Why I Sold My I Bonds: I Bond Redemption Considerations

I Bond Update: I Decided to Sell my I Bonds

I wanted to provide an update to readers on my current assessment of U.S. Treasury I bonds. As long-time followers might know, I had been a fan of these popular inflation-protected savings bonds in recent years, particularly as their rates jumped far ahead of market rates for other low-risk government-insured investments (e.g. money market funds, saving accounts, and CDs). In fact, I had purchased $10,000 in new I bond issues each of the last 3 years.

However, I bond variable rates have been trending downward as inflation has declined which has made them less appealing to hold on to compared to alternatives. I alluded to the possibility of cashing out as early as last May, but I decided to sell my I bonds in the last few months, after the November 2023 variable rate update. I’ll discuss why I sold my I bonds and some considerations to make before redeeming.

sell I bond

Why Did I Sell my I Bonds?

The current I bond rate for I bonds purchased November, 2023 through April, 2024 is a composite rate of 5.27%, with a fixed rate of 1.30% on new purchases and a variable rate of 3.94% on all issues. 5.27% is not a bad interest rate at all. For a near risk-free investment, it’s very competitive with alternatives. I, however, was not earning 5.27% on my I bonds. Remember, the way I bonds work (highlighted in my I bond overview), there are 2 components to the rate that I bond holders earn:

1. Fixed rate return: this rate never changes over the life of the bond. If you buy an I bond when the fixed rate is 2%, you will get 2% annually, for the 30-year life of the I bond. If you buy a bond when the fixed rate is 0%, you will get 0% annually for the life of the bond.

2. Variable semi-annual inflation rate return: this rate is tied to the Consumer Price Index for all Urban Consumers, or CPI-U, which is a measure of consumer inflation that is re-evaluated every 6 months. All previously purchased, unexpired bonds get this rate of return on top of the fixed rate of return.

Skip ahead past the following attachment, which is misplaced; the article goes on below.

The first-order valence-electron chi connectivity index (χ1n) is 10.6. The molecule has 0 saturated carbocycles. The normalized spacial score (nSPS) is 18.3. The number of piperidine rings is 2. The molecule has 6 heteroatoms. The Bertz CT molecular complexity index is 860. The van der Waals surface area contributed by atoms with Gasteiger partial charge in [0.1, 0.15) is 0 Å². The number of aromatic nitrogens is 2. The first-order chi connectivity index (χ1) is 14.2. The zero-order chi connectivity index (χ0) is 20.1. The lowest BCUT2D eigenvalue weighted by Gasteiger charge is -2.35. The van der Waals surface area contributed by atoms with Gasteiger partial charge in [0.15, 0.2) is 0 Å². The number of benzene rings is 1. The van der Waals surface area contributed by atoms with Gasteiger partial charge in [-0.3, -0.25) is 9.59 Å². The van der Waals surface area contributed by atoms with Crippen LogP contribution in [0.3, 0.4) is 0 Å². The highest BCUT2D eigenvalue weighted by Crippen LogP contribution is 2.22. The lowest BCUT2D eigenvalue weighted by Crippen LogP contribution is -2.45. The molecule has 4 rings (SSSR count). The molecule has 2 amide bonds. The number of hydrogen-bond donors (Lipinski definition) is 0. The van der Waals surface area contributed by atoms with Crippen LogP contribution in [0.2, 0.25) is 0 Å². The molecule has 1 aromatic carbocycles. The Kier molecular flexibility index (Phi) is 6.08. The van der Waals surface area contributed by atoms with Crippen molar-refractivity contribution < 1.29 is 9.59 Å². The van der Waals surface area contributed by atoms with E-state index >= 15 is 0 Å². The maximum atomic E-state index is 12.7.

That variable rate is calculated by multiplying the semi-annual inflation rate (most recently 1.97%), by 2 (as it’s semi-annual). I had purchased I Bonds in the following months, which came with high variable rates that I received for the first 6 months after purchase, but very low fixed rates, as you can see:

  1. Issue #1 – June, 2021 purchase: 0.0% fixed rate
  2. Issue #2 – January, 2022 purchase: 0.0% fixed rate
  3. Issue #3 – January, 2023 purchase: 0.4% fixed rate

The variable rates change every 6 months at the beginning of every May and November. With the new I bond rates that went live November 1st of last year (1.30% fixed on new issues and 3.94% variable rate on existing issues), my first 2 I bond issues were earning just 3.94% when I sold them in December – notably below what other very low-risk deposit-account type investments were earning. In other words, those I bonds, which were originally far-ahead of market rates, were now laggards. Those I bond issues were beyond the 1-year mandatory holding period, so I could sell them (I did lose the prior 3 months of interest earned as a penalty since the bonds had not yet reach the 5-year mark, but factored that in to my decision).

I Bond Issue #3 was earning a bit more (3.94% variable + 0.4% fixed rate = 4.34% total), but still a decent amount less than market alternatives. Once it surpassed the mandatory 1-year holding period, I decided to sell it as well (losing 3 months of interest in the process).

After the early-redemption interest penalties, my return for the 3 I bond issues was:

  1. I Bond Issue #1: 14.4% over 28 months (5.76%/year)
  2. I Bond Issue #2: 12.4% over 22 months (6.76%/year)
  3. I Bond Issue #3: 4.4% over 12 months (4.4%/year)

That’s pretty good given that fed interest rates were 0% until mid 2022 and didn’t get above 5% until the 2nd half of 2023. I have no regrets on the I bond purchases. There was a multi-year window where I bonds paced ahead of other low-risk alternatives and I was lucky enough to take advantage of that. Now that my particular bond issues were laggards with their low fixed rates and declining inflation, it was time to put those resources elsewhere.